Backgrounds with additional items or content are said by advocates to be more interesting, offering mood, style, warmth or appeal to the viewer and potential customers. In the photo to the right, the jewelry is displayed on a marble table with a jar, shell dish, and other objects all in a warm brown color group. The photo was scanned from a recent Departures magazine.
As a photograph it is very well done. The exposure is balanced with no strong highlights or dark shadows obscuring the work. Focus at all levels and distances throughout the focal plain is perfect. The circular arc of the table is a very effective device for framing the work. So, is this a good photo to represent the work? Does the viewer know where to focus attention? Is this photo appropriate for all situations?
This is a really important aspect to consider. A number of artists and makers are showing their work with similarly styled backgrounds and groupings. This may draw a particular audience in a particular scenario, but is it an effective representation of the work?
Photos like these are an editorial style. They can be used effectively in certain situations.
The style of these photos adds information that shifts the viewer's evaluation of the work. The image in its entirety establishes a narrative that may detract from or obfuscate the work. The photo now demonstrates the creativity of the stylist and the photographer as much or more than the work of the maker.
If you submitted any one of these photos to a jury for a book or retail craft show (as just two examples), the risk of REJECTION is significantly elevated. The photos are not a clear and accurate representation of your work.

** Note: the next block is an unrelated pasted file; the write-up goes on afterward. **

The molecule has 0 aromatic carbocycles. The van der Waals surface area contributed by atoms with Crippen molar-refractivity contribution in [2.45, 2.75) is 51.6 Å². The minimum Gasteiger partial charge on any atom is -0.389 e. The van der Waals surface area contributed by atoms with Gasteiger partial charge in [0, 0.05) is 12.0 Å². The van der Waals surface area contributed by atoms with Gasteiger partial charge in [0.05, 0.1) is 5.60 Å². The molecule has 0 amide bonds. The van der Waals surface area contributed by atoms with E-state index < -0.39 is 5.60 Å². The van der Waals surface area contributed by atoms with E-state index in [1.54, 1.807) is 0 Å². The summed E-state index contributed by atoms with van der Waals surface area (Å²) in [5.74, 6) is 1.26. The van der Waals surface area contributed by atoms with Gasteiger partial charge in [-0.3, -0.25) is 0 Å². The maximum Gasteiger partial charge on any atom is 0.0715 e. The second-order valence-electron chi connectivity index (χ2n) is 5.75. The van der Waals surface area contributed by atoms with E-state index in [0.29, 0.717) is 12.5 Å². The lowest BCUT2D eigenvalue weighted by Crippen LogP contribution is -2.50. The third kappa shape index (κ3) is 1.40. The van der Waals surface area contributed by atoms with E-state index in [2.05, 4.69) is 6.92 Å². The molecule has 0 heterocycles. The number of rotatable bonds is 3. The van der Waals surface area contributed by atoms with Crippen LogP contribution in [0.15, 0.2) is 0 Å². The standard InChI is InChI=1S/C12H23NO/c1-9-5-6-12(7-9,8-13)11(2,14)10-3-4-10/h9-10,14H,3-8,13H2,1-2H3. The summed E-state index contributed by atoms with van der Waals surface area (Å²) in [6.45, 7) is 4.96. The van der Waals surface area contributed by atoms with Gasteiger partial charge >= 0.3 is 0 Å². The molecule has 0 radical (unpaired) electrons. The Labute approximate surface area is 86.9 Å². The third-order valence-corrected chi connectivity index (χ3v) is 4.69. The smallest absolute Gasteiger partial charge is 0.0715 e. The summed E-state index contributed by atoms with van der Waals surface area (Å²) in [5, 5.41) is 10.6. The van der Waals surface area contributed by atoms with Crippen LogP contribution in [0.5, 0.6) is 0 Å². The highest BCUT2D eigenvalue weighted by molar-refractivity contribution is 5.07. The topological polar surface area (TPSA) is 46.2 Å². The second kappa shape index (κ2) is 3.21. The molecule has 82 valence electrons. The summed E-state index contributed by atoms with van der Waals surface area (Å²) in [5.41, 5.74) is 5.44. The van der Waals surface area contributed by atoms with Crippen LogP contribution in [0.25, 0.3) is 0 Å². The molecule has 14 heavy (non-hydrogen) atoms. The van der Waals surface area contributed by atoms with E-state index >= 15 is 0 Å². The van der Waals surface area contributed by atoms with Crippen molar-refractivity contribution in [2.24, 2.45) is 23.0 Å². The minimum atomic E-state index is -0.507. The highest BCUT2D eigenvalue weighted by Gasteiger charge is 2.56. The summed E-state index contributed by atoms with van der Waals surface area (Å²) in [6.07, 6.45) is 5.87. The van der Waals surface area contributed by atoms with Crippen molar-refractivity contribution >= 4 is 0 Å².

A juror wants to see the art or craft clearly without editorial or extraneous styling. A photo for a jury evaluation should fill the frame without complex backgrounds, marble texture, waterwashed stones, grids, any other distraction.
Jurors typically must make snap decisions. Don't give them any superficial reason to pass you over. There is just too much competition.
What do you think? Do you take photos like this? What is your intent? Are complex photo backgrounds effective merchandizing? Do they accurately represent the work? Are you consciously selecting your backgrounds to reach different audiences?
Previous posts in the series Side by Side Comparisons of Different Photos:
Side by Side Photo Comparisons - Backgrounds with Texture or Pattern?
More posts in the series are coming....including images on your web site, and "breaking all the rules with style and perfection."